Exploring Term Networks for Semantic Search over Large RDF Knowledge Graphs

Tracking #: 1717-2929

Edgard Marx
Saeedeh Shekarpour
Konrad Höffner
Axel-Cyrille Ngonga Ngomo
Jens Lehmann
Sören Auer

Responsible editor: 
Thomas Lukasiewicz

Submission type: 
Full Paper
Information retrieval approaches are currently regarded as a key technology to empower lay users to access the Web of Data. To assist such need, a large number of approaches such as Question Answering and Semantic Search have been developed. While Question Answering promises accurate results by returning a specific answer, Semantic Search engines are designed to retrieve the top-K resources on a given scoring function. In this work, we focus on the latter paradigm. We aim to address one of the major drawbacks of current implementations, i.e., the accuracy. We propose *P, a Semantic Search approach that explores term networks to answer keyword queries on large RDF knowledge graphs. The proposed method is based on a novel graph disambiguation model. The adequacy of the approach is demonstrated on the QALD benchmark data set against state-of-the-art Question Answering and Semantic Search systems as well as in the Triple Scoring Challenge at the International Conference on Web Search and Data Mining (WSDM) 2017. The results suggest that *P is more accurate than the currently best performing Semantic Search scoring function while achieving a performance comparable to an average Question Answering system.
Full PDF Version: 


Solicited Reviews:
Click to Expand/Collapse
Review #1
Anonymous submitted on 03/Nov/2017
Major Revision
Review Comment:

The paper presents an approach, named *P, for retrieving the top-k answers to keyword queries over RDF knowledge graphs. The aim of the proposed approach is improving the scoring functions in the context of the semantic search. The paper is not well written, the formalization needs improvement and the experimental evaluation is not convincing.
Detailed comments:
1. It is not clear what the difference is between the submitted paper and [28], the paper wherein *P has been proposed. The paper should clearly state the differences.
2. The whole paper need to be rewritten, it is full of typos (see below) and it contains several unclear paragraphs.
a. “Figure 1 shows an excerpt of a KG where a literal vertice vi 2 L (respectively a resource vertice vi 2 R) is illustrated by a rectangle respectively an oval” - needs to be rewritten;
b. Definitions 2,3, and 4 need to be preceded or followed by some comments;
c. Definition 5: “A literal associated with a resource r denoted by label(r), is the literal value respectively the label of the resource” - needs to be reformulated;
d. Definition 6 needs to be preceded or followed by some comments;
e. “As the SCC is a graph, the resources and literal values are connected by paths formed by edges and vertices Fig. 2.” - needs to be rewritten;
f. Definition 9: “This approach avoids the over and the under scoring of frequent or rare tokens”- this is a comment, and it must not be included in the definition!
3. The experimental evaluation is not convincing.
a. The proposed system was able to fully answer only 8 queries over 40. It seems weird. Maybe the choice of the dataset was not appropriate.
b. The results of the proposed approach in Tables 7 and 8 are very poor.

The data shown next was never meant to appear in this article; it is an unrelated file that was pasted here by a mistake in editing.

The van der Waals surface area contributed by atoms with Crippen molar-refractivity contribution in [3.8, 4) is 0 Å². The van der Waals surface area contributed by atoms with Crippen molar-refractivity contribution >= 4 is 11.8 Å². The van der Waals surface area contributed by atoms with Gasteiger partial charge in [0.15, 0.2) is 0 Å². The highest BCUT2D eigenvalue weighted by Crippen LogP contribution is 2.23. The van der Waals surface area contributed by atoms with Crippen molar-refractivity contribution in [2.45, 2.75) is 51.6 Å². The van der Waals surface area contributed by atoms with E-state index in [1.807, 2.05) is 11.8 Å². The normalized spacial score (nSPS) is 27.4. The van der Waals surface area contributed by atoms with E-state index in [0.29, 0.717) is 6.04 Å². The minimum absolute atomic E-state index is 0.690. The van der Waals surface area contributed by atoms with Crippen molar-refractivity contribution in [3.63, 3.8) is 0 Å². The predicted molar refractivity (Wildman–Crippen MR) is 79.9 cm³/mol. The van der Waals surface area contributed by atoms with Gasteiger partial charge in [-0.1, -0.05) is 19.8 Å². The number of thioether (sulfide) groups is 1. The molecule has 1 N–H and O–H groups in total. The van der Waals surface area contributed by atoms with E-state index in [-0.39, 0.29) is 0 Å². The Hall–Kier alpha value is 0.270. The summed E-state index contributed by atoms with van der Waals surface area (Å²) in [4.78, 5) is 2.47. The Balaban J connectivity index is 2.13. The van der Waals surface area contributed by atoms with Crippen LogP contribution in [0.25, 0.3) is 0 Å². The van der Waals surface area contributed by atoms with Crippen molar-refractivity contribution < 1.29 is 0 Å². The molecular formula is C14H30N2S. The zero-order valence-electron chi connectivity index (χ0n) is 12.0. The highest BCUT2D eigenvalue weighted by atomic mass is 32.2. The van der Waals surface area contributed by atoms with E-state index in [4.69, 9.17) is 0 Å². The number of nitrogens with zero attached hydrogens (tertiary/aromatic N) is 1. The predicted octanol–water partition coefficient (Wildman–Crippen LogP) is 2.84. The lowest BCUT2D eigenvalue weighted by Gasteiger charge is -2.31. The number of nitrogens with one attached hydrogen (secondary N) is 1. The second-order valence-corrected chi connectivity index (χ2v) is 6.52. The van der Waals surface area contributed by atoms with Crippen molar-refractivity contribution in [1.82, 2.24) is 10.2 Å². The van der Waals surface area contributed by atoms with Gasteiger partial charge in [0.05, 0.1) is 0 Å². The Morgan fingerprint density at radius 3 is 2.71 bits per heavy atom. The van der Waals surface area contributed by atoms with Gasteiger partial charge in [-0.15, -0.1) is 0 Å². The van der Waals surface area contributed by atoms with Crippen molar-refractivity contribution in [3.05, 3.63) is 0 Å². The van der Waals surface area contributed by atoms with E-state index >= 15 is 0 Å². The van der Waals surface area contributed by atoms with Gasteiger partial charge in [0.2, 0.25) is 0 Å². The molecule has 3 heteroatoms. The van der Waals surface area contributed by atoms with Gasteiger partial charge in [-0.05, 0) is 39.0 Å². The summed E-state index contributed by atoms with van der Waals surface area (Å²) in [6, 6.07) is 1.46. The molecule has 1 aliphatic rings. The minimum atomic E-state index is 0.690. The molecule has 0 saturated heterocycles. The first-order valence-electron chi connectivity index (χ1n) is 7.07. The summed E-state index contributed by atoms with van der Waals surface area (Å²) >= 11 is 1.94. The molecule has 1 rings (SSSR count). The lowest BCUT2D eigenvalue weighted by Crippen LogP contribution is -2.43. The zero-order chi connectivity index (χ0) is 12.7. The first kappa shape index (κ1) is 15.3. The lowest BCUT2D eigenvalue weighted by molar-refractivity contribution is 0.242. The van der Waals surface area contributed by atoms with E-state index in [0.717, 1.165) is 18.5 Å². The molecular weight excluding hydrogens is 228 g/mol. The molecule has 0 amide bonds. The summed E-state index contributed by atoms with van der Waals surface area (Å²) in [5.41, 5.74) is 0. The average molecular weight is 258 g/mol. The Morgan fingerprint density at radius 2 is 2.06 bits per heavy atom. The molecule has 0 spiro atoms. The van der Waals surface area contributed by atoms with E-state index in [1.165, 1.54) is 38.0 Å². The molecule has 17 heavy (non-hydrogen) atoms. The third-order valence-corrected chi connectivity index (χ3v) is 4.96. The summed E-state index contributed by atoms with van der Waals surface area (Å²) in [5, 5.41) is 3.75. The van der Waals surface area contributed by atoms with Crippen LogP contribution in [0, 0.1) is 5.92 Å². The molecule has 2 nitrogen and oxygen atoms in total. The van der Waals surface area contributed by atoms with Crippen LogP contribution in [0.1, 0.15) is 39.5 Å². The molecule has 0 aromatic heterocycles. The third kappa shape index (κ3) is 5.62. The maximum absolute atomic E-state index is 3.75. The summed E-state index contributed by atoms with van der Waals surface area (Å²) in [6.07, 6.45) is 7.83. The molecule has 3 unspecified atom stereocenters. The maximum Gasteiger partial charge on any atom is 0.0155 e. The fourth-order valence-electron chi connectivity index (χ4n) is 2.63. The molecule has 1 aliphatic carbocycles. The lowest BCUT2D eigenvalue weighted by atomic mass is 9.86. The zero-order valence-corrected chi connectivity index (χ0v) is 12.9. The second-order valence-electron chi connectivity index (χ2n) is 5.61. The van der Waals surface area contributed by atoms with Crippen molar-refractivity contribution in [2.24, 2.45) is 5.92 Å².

c. Even the results in Table 4 are not impressive.
d. Every table needs to have more comments (how many queries we used, for example. This is not clear for Table 6).
e. The running times are not reported, as the authors say that the focus is the accuracy. It does not seem fair to show accuracy results completely disregarding running times.

Some of the typos:
1. Page 4: in the fuction
2. Page 7: annottated and idetified
3. Page 7: the system perform
4. Page 8: QA systems that uses QA pairs derives
5. Page 8: of this systems
6. Page 9: the an entity
7. Page 11: in a object
8. Page 13: The results achieved by these methods represents
9. Page 13: this systems
10. Page 13: Query 29 consist
11. Page 13: Glimmer and Levenshtein was
12. Page 14: avarage performace

Review #2
Anonymous submitted on 28/Feb/2018
Review Comment:

The paper addresses a very important problem in the area of semantic search, namely keyword search over knowledge graph. The paper provides some techniques to index and match resources for a given keyword queries. It is not really clear what is the novelty of the paper. The proposed approach relies mainly on Jaccard coefficient as a similarity metric to retrieve and rank resources. The authors propose some techniques to retrieve the most relevant resources and to rank them. The proposed techniques are nonetheless extremely ad-hoc and do not lie on any principled grounds.

The evaluation set-up is also rather limited. The authors have used QALD-4 to evaluate their system and compare it to state-of-the-art approaches. However, their system was only able to process a merely 12% percent of all queries in the benchmark, which makes the generality of their results and conclusions questionable.

The authors completely ignore a wealth of work on top-k keyword search over RDF knowledge graphs. The list is quite long and so I will give only a couple of examples: "Top-k Exploration of Query Candidates for Efficient Keyword Search on Graph-Shaped (RDF) Data" by Tran et al., "Scalable Keyword Search on Large RDF Data" by Le et al., Keyword Search over RDF Graphs by Elbassuoni et al.. Additionally, the authors fail to identify key works in NL Question Answering such as "Natural Language Question Answering over the Web of Data" by Yahia et al.

The paper also needs some proof reading. It consists of a few typos and grammatical mistakes. Overall, the paper is a nice systems work but it lacks any research insight or lessons. I would advise the authors to re-consider submitting the paper as a systems one.